Friday, January 29, 2010
This was a rental property and my partner spoke with the owner (who was being foreclosed on). He said he has two tenants living in the property who are paying him $1,600 a month in rent. The lender sent the tenants a letter stating they can live in the property for up to 60 days after the sale. Not sure what authority they have to make that promise since after the sale, it is no longer the lender's property and they should have no say in what is done with it. But anyway, when my partner was there, the tenants were loading a U-Haul, so they don't seem to be planning on staying.
The house was purchased at auction for $577,000 cash and the first mortgage I am a part of will be for $400,000. This gives a LTV of 69% based on the purchase price. The property was purchased in 2004 for $860,000. Current estimate of worth is between $650,000 and $700,000. Buyer is my partner's wife, who has a credit score in the 800s. The interest rate is 9%, which is one percent less than what I normally get. I consider it an employee discount :-) Mortgage is for one year, but we expect it to be paid off in 6 months.
Monday, January 25, 2010
In November, occupancy dropped to 90%, due in part to the declining Houston economy. This property still continues to outperform the other apartment complexes in the area by 3-5%. The manager expected vacancies to remain at this level though December due to the holiday season, but expressed hope that rentals will increase after the first of the year. Cash flow decreased to just under $4,000 for the month and was impacted by higher insurance costs and real estate tax escrow requirements, as mentioned in the last update.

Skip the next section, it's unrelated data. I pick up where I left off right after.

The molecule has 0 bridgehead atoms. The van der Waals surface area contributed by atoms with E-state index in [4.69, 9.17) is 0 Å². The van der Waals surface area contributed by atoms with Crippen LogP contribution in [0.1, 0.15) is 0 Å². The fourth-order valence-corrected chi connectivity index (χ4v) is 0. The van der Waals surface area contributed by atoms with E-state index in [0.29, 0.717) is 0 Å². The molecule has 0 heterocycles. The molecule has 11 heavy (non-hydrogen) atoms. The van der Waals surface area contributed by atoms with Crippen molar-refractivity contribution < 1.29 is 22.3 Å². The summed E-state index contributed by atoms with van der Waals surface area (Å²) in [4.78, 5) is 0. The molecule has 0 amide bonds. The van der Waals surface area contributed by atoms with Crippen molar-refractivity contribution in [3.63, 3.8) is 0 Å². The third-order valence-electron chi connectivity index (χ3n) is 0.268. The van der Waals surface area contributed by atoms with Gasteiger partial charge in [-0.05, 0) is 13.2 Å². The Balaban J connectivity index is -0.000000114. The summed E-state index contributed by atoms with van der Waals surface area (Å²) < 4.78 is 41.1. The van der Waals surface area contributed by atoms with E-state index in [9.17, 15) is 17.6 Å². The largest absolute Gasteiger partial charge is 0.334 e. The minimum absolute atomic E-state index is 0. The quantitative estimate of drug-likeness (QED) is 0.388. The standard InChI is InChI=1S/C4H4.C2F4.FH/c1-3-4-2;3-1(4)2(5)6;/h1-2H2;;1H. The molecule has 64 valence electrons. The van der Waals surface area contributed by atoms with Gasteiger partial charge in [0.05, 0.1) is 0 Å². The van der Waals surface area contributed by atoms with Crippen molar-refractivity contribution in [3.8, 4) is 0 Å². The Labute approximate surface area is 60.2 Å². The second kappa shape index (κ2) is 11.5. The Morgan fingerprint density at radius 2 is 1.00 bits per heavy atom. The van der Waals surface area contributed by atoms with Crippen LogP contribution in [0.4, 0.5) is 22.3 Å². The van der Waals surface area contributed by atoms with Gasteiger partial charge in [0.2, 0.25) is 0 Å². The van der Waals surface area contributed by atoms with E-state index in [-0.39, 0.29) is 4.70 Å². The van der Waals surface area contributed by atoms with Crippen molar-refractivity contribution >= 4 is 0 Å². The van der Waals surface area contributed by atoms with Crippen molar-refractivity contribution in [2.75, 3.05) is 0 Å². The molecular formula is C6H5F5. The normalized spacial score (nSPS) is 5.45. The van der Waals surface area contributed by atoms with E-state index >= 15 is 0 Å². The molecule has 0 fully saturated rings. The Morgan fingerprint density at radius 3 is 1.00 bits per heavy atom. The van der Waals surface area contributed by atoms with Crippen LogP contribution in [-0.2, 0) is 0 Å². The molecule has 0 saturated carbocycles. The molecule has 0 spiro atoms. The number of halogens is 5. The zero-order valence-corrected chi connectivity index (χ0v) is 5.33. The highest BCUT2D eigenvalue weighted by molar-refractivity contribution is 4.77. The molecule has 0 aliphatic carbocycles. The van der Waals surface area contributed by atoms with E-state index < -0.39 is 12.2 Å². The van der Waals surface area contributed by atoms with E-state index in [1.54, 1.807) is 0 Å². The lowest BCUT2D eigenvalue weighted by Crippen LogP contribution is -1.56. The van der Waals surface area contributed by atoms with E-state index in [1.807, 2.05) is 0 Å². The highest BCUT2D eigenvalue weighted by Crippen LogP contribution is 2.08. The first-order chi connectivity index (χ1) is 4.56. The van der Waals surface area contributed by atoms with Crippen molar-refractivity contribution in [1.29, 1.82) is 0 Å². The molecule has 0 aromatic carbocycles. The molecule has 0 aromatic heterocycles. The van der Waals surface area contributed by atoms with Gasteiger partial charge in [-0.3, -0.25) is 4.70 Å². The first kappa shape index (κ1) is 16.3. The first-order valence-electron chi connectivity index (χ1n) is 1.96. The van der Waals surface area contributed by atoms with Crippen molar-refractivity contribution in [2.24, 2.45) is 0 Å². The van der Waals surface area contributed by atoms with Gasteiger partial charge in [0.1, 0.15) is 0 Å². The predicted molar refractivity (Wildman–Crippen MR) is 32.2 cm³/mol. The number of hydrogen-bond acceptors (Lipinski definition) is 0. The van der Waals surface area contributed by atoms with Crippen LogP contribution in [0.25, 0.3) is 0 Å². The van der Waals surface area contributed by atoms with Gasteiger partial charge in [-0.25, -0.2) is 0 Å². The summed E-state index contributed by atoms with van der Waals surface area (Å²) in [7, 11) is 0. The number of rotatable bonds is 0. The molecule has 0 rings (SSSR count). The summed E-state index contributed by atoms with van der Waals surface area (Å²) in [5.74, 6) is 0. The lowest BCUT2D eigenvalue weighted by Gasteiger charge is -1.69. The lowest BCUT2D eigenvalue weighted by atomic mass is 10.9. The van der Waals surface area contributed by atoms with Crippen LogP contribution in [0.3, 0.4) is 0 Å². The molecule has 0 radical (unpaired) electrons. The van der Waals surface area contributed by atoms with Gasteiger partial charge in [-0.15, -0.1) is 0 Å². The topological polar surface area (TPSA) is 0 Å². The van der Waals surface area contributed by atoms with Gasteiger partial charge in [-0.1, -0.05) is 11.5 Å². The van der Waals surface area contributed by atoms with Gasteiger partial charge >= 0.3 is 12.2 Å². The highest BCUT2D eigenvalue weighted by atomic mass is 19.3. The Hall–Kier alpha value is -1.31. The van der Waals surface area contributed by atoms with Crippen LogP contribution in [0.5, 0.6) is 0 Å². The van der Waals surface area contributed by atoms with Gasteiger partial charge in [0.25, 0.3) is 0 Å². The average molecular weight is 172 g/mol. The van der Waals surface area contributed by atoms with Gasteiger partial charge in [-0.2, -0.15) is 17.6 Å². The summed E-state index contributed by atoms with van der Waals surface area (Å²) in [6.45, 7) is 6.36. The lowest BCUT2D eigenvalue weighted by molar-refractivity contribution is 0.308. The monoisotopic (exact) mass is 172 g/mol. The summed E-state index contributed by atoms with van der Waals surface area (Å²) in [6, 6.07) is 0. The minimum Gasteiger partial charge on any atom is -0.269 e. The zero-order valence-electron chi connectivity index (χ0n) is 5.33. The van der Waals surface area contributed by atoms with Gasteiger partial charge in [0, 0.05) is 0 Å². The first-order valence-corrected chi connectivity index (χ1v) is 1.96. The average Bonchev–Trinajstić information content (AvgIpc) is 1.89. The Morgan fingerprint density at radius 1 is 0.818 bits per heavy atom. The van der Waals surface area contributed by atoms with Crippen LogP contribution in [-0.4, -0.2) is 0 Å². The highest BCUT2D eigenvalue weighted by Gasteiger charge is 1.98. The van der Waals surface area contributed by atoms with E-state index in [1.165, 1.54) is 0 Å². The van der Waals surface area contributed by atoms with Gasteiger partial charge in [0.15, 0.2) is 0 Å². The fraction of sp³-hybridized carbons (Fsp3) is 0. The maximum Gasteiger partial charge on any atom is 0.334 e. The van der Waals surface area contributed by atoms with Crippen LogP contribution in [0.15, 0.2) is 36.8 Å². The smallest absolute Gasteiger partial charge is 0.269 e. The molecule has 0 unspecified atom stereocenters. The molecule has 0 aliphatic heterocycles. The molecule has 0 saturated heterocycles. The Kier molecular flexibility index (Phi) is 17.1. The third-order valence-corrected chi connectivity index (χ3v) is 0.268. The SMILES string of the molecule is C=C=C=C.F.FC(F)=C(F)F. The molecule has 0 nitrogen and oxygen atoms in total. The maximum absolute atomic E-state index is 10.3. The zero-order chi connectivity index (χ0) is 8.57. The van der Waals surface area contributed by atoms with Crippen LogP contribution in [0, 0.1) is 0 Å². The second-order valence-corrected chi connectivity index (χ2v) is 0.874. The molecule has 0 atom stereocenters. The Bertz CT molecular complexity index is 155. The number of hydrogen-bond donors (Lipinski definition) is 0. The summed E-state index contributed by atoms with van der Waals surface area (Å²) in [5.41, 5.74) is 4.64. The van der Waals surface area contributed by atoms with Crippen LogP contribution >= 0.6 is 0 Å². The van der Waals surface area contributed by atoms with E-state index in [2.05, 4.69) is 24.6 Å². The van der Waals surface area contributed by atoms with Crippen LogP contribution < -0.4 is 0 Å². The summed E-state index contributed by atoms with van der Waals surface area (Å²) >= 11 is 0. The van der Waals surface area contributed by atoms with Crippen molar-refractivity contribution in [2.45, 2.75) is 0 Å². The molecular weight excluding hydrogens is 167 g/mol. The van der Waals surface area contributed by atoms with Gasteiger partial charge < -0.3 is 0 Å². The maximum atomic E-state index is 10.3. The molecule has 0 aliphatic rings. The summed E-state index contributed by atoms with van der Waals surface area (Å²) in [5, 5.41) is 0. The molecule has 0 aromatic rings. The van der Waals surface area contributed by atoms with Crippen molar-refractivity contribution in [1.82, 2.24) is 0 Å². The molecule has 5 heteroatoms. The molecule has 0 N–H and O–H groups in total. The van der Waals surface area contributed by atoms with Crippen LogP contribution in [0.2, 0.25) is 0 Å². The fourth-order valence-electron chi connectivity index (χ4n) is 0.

For December, occupancy remained flat, as expected. The submarket we are in declined to an overall occupancy of 87%, so we are still ahead of the curve. Unemployment in the area has increased from 6.5% in Q1 of 2009 to 8.4% in Q4 of 2009. Obviously, that affects the availability of renters. The Managers are cautiously optimistic for 2010 because job losses have slowed and they have increased their marketing efforts to attract new tenants. Cash flow dropped to just around $350, still impacted by higher insurance and tax escrow requirements. The good news is the management has obtained new insurance that will reduce the cost by about 30%, which translates to a savings of about $35,000 per year. The decrease in cash flow means there will be no end of year distribution to investors. For 2009, investors so far have received a 6.75% annual return overall. Management fully expects investor payments to continue next quarter. The semi-yearly investor conference call will be held the first week of February and I’ll have more info then.
I continue to receive on-time payments on hard money loans #10, 8, and 4. HML #9 was paid off at the end of December and that money is sitting with my partner looking for a new investment. We had one lined up, but it was a short sale and at the last minute, the bank decided to reject the offer, so that fell through.
My move towards a self-directed IRA is making progress. I have converted my rollover IRA to a tradional IRA and then to a Roth IRA. The next step is to transfer the funds to the company the sets up the self-directed IRA. I was planning on going with the iTrust product, but after discussion with the company, have realized that the LLC product, rather than the trust, is a better fit for what I will be doing. The only thing holding this up is that I haven't had time to fill out the paperwork yet. I hope to get that done this week. I'm not in a huge rush as it seems the hard money opportunities are slowing down a bit. My partner is noticing increased competition at the foreclosure auctions.